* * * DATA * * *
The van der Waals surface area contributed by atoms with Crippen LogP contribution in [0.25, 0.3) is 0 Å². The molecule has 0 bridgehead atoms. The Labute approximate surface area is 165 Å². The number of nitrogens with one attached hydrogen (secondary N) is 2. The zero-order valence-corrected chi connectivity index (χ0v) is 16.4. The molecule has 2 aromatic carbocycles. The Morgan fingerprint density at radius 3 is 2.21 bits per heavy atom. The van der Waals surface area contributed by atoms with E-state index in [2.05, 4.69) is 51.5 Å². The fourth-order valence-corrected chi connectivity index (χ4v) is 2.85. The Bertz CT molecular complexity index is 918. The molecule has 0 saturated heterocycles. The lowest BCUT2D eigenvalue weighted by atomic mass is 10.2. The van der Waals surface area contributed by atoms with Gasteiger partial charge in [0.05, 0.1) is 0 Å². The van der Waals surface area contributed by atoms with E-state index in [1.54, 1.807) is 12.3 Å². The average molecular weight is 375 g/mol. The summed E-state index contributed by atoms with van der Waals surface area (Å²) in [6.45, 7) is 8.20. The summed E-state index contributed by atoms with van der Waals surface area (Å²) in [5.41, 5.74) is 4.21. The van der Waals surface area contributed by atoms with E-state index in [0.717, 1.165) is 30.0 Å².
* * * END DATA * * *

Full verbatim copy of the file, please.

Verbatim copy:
The van der Waals surface area contributed by atoms with Crippen LogP contribution in [0.25, 0.3) is 0 Å². The molecule has 0 bridgehead atoms. The Labute approximate surface area is 165 Å². The number of nitrogens with one attached hydrogen (secondary N) is 2. The zero-order valence-corrected chi connectivity index (χ0v) is 16.4. The molecule has 2 aromatic carbocycles. The Morgan fingerprint density at radius 3 is 2.21 bits per heavy atom. The van der Waals surface area contributed by atoms with E-state index in [2.05, 4.69) is 51.5 Å². The fourth-order valence-corrected chi connectivity index (χ4v) is 2.85. The Bertz CT molecular complexity index is 918. The molecule has 0 saturated heterocycles. The lowest BCUT2D eigenvalue weighted by atomic mass is 10.2. The van der Waals surface area contributed by atoms with Gasteiger partial charge in [0.05, 0.1) is 0 Å². The van der Waals surface area contributed by atoms with E-state index in [1.54, 1.807) is 12.3 Å². The average molecular weight is 375 g/mol. The summed E-state index contributed by atoms with van der Waals surface area (Å²) in [6.45, 7) is 8.20. The summed E-state index contributed by atoms with van der Waals surface area (Å²) in [5.41, 5.74) is 4.21. The van der Waals surface area contributed by atoms with E-state index in [0.717, 1.165) is 30.0 Å².